June 16, 2002
In 1948 John Bardeen, William B. Shockley and Walter H. Brattain, all Bell Lab [Western-Electric] scientists invented the transistor. They had been looking for a way to make hearing aids more powerful, reliable, flexible, smaller, less-costly, run cooler and consume less electricity than existing vacuum tube-based hearing aids. They work, like much across Bell Labs, carried on the tradition of Alexander Graham Bell's work in support of people who were deaf. In 1956 Bardeen and his colleagues won the 1956 Nobel prize for physics for inventing the transistor. At the same time, in a yet unrelated event, Akio Morita and Masaru Ibuka set up a new company in Japan. Tokyo Telecommunications Engineering Corporation (TTEC)
In 1952 Ibuka-san took a fact-finding trip to the US. The US was the home of technological innovation. He and Morita-san had read about Shockley’s work. Ibuka-san inquired about licensing the transistor technology from Bell Labs.
Bell Lab engineers advised Ibuka-san the best, and possibly only, commercial use for transistors was to make hearing aids. Ibuka-san bought a license for the transistor for $25,000
Ibuka-san and Morita-san had no interest in the hearing aid market. They had other ideas.
Morita-san was a man of vision and was able to think out of the box like few others.
When asked why he spent $25,000 to buy the rights to market the transistor he said, matter-of-factly, “to make and mass-market transistor radios.”
For a time Morita-san was the laughingstock of businesspeople around the globe. Morita-san’s engineers soon asked, “Why bother with that? After all, you are still going to have to use large speakers, not to mention all that cabinetry." Morita-san told them, "We will replace the big speakers with little ones.” “But with little speakers all the people gathered around the radio won’t be able to hear it" his marketing experts told him. "Then we will make our radios small enough so everyone can own one,” Morita-san said. "But radios are far too expensive to devote to just one person," his financial advisers told him. "Then we will make them inexpensive enough for an individual to own one" Morita-san insisted. “But there are not enough radio stations to support such an idea,” his engineers warned. “There will be,” Morita-san stated emphatically.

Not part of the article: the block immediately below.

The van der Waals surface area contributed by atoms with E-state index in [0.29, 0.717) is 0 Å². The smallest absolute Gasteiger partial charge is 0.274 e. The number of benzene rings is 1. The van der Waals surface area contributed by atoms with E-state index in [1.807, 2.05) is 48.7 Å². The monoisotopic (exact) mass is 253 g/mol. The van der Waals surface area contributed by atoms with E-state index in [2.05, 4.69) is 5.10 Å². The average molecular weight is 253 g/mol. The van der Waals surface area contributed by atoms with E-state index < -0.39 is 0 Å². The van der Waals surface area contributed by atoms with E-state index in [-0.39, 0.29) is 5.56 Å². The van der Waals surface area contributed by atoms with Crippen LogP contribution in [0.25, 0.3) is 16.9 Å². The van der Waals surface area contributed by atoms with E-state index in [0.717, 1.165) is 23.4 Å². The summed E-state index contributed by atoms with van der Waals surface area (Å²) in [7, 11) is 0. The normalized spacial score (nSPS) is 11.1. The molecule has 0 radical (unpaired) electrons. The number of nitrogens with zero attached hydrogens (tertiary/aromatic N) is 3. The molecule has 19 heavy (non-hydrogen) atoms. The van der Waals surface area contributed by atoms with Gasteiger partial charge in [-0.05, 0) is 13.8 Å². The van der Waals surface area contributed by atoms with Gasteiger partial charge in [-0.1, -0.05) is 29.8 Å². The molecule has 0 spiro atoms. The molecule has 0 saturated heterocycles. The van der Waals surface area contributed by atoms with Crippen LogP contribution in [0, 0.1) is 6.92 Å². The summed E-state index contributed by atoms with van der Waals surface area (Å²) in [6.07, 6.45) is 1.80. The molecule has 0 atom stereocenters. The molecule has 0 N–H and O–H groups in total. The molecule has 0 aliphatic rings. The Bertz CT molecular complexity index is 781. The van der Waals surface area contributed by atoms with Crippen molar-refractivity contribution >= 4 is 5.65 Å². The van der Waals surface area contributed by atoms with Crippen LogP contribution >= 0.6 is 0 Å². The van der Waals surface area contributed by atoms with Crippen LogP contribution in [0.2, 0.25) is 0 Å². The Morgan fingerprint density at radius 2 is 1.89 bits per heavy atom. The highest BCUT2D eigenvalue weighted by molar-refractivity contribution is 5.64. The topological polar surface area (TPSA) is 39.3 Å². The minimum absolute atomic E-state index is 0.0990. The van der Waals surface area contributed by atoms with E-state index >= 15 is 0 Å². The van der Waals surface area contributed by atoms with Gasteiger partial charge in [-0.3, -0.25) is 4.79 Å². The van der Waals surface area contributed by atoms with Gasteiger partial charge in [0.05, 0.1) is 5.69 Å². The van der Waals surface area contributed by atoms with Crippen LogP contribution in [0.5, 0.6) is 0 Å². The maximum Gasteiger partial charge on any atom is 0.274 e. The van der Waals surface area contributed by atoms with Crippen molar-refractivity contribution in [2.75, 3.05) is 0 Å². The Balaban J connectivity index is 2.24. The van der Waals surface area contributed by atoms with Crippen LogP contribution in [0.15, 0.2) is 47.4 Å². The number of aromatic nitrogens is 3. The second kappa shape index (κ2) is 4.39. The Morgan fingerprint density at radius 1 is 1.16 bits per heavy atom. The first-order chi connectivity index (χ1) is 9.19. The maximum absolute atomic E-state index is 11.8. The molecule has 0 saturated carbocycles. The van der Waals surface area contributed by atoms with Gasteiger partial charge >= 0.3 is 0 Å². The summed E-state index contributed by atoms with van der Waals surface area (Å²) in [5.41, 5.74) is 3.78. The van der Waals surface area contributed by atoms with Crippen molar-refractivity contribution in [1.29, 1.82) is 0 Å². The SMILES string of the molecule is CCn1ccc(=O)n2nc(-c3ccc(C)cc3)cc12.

Well, the rest is history. Morita-san, changed the name of his company from Tokyo Telecommunications Engineering Corporation to Sony. Sony’s motto soon became, "One Person, One Radio" and Morita-san's ability to think unconventionally about technology originally pioneered to accommodate people with deafness wound up making Sony more profitable than any of its stockholders ever dreamed possible. Under the leadership of Morita-san Sony became the best-known name in consumer electronic appliances in the world.
I hope the attached presentation stimulates "out-of-the-box" thinking that helps to marry innovative thinking and accessible IT-design.
Steve Jacobs, President
IDEAL at NCR.
The Business Benefits of Accessible IT Design
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